BEIJING: Automotive brands based in China are unlikely to attain a global status in the near future, despite the fact their home country is now the category's biggest market worldwide.
While the volume of vehicle sales in China surpassed the US for the first time last year, two-thirds of shipments were attributable to the joint partnerships of multinationals like Volkswagen and General Motors.
As such, even though Chinese firms have recently acquired well-known marques – with Geely buying Volvo and BAIC taking over Saab – some scepticism remains about their prospects overseas.
Bill Russo, the former chief of Chrysler's Chinese operations and current head of the specialist consultancy, Synergistics, argued that Chinese companies should concentrate on their domestic market.
"Chinese car companies must first convince Chinese consumers of the quality of Chinese-branded cars before they can expect wide acceptance in overseas markets," he said.
More specifically, Chinese manufacturers are "not yet mature" when it comes to their idea of branding, an area which will require significant investment going forward.
"They still have to prove that their cars actually represent something more than just lower-priced alternatives to foreign-branded cars," said Russo.
Chery and Geely have both made some progress in this area, and the latter of these organisations will use Volvo's European R&D and production operations to retain its prestige in China and help sell vehicles in Europe.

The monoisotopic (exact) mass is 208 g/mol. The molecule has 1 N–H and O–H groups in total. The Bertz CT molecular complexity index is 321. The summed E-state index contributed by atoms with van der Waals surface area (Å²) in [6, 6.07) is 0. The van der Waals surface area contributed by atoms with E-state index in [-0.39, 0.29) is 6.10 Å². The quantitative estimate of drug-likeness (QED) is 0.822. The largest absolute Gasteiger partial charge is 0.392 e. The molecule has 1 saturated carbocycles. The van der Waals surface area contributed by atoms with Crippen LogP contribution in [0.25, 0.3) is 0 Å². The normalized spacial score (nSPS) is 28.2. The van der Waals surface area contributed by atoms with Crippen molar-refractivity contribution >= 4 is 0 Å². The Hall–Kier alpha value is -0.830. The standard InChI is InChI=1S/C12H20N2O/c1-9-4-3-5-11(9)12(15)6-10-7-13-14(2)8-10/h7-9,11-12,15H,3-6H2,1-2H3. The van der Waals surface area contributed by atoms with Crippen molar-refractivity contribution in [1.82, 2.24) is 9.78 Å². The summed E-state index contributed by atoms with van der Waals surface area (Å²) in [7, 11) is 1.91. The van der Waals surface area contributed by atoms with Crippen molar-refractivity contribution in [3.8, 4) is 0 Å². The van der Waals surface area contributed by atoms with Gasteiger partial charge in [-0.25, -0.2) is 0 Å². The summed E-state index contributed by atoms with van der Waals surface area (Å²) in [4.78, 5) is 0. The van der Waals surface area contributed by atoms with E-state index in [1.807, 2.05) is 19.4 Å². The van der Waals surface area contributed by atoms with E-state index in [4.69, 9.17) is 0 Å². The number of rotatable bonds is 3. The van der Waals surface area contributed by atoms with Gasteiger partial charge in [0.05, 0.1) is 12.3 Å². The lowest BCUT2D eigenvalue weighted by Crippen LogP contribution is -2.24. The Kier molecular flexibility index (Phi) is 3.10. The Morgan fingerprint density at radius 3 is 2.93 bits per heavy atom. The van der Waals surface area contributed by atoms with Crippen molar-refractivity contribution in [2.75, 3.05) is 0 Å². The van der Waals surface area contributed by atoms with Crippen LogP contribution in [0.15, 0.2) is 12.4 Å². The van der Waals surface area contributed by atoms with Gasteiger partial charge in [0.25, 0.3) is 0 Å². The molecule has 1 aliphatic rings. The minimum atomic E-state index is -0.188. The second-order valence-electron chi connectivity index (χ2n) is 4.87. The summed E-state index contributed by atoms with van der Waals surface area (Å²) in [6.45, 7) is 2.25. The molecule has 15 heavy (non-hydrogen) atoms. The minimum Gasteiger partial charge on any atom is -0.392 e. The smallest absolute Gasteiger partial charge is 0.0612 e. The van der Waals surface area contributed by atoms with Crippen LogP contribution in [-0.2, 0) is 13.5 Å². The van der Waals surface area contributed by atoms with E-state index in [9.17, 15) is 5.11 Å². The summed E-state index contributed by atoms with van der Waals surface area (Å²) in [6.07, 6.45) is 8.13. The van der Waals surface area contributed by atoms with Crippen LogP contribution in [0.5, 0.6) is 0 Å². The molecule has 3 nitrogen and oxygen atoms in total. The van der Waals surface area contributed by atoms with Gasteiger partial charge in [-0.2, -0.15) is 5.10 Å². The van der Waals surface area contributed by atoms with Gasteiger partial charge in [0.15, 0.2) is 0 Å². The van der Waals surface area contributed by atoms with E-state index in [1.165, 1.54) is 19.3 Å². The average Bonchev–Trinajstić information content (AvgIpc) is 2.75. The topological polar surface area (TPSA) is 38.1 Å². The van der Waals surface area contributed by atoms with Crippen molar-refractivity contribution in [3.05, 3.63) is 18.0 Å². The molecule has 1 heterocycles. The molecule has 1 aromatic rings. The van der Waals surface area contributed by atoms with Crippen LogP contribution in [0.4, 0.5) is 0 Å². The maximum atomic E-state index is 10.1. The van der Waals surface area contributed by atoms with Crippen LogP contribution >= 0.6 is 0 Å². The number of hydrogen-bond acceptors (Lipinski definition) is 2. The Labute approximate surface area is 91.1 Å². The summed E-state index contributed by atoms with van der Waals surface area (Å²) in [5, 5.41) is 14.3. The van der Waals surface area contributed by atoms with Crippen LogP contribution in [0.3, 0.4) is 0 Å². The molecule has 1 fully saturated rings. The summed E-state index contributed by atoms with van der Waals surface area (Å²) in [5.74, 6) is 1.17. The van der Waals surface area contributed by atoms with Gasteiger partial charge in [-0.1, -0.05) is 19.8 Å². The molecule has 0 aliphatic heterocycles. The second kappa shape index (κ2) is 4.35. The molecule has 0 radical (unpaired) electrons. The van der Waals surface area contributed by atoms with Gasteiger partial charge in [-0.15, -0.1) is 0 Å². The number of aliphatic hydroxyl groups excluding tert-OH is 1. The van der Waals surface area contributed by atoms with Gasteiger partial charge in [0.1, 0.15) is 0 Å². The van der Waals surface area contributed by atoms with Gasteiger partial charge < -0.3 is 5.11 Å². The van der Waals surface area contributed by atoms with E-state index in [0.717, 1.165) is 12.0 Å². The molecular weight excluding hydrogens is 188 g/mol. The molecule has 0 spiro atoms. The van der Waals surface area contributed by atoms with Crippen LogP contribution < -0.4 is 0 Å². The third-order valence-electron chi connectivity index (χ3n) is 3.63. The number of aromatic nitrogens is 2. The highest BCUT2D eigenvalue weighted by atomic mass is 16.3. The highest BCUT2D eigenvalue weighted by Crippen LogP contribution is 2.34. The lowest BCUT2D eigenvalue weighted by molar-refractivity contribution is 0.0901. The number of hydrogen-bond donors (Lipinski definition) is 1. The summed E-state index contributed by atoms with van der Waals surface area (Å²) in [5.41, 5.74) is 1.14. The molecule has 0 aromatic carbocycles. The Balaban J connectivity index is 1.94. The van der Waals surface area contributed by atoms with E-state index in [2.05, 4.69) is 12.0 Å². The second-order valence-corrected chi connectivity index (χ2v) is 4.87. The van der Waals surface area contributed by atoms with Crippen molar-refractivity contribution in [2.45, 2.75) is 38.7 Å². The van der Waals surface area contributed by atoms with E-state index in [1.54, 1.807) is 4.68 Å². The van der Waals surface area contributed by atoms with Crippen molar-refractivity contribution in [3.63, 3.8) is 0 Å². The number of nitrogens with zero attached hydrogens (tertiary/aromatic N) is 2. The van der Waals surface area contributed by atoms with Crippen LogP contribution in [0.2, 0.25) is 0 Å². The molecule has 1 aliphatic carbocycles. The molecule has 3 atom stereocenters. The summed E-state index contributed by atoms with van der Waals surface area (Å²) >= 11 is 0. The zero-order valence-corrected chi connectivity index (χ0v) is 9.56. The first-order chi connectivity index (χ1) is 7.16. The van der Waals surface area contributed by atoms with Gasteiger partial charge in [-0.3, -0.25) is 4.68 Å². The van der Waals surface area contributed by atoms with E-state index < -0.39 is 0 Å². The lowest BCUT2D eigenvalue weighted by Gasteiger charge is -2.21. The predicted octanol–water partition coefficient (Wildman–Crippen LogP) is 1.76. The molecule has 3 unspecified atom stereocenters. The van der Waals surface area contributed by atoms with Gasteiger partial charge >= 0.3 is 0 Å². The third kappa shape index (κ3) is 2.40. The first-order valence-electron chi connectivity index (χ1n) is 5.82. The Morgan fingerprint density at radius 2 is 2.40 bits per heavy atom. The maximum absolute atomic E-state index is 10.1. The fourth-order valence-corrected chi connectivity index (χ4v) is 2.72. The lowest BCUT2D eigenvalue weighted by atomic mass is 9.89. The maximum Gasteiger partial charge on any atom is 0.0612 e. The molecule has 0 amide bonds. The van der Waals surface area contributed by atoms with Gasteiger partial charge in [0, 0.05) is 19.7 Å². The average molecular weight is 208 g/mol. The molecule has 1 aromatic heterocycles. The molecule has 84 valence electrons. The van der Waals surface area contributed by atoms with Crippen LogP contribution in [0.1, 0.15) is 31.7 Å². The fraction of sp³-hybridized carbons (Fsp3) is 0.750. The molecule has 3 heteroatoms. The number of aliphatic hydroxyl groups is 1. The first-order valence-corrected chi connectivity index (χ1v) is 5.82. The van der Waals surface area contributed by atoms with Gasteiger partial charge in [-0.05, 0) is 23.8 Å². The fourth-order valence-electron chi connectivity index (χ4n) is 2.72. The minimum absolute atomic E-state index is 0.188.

More positively, Russo suggested the previous successes of other Asian corporations in this sector, such as Toyota and Hyundai, may prove instructive.
"It took the Japanese decades, it took the Koreans a decade, it probably will take the Chinese less," he argued.
"[In] one or two product cycles – in five-to-ten years – we will see Chinese-branded cars in the mature markets."
Ivo Naumann, of the consultants Alix Partners, reported that the share of the Chinese auto market held by domestic marques climbed from 21% in 2004 to 34% in 2009.
He also predicted that local businesses would see their proportion of sales rise by a further 5% over the period to 2015.
Moreover, Chinese companies are now offering 159 separate models to consumers compared with just 53 in 2006, indicating they are reaching the kind of scale necessary to compete internationally.
As such, while Naumann does not expect a Chinese automaker to assume a leadership position in another major country in the next five years, he was "absolutely sure that it will happen some day."
Great Wall Motor is the first auto manufacturer based in China to have been granted approval to sell its range in the European Union.
However, Wang Fengying, the company's chief executive, warned it “could take 20 years” before firms headquartered in China can truly make an impact on the global stage.
One reason for this is the perceptions that are currently associated with goods carrying the label "Made in China", something that will need time and perseverance to overcome.
This is not unusual, Wang added, as Toyota was also required to take a long-term view in its bid to win the trust of shoppers outside of Japan.
"It would be hard to establish a brand like Toyota in a short time," she said.
Data sourced from Financial Times; additional content by Warc staff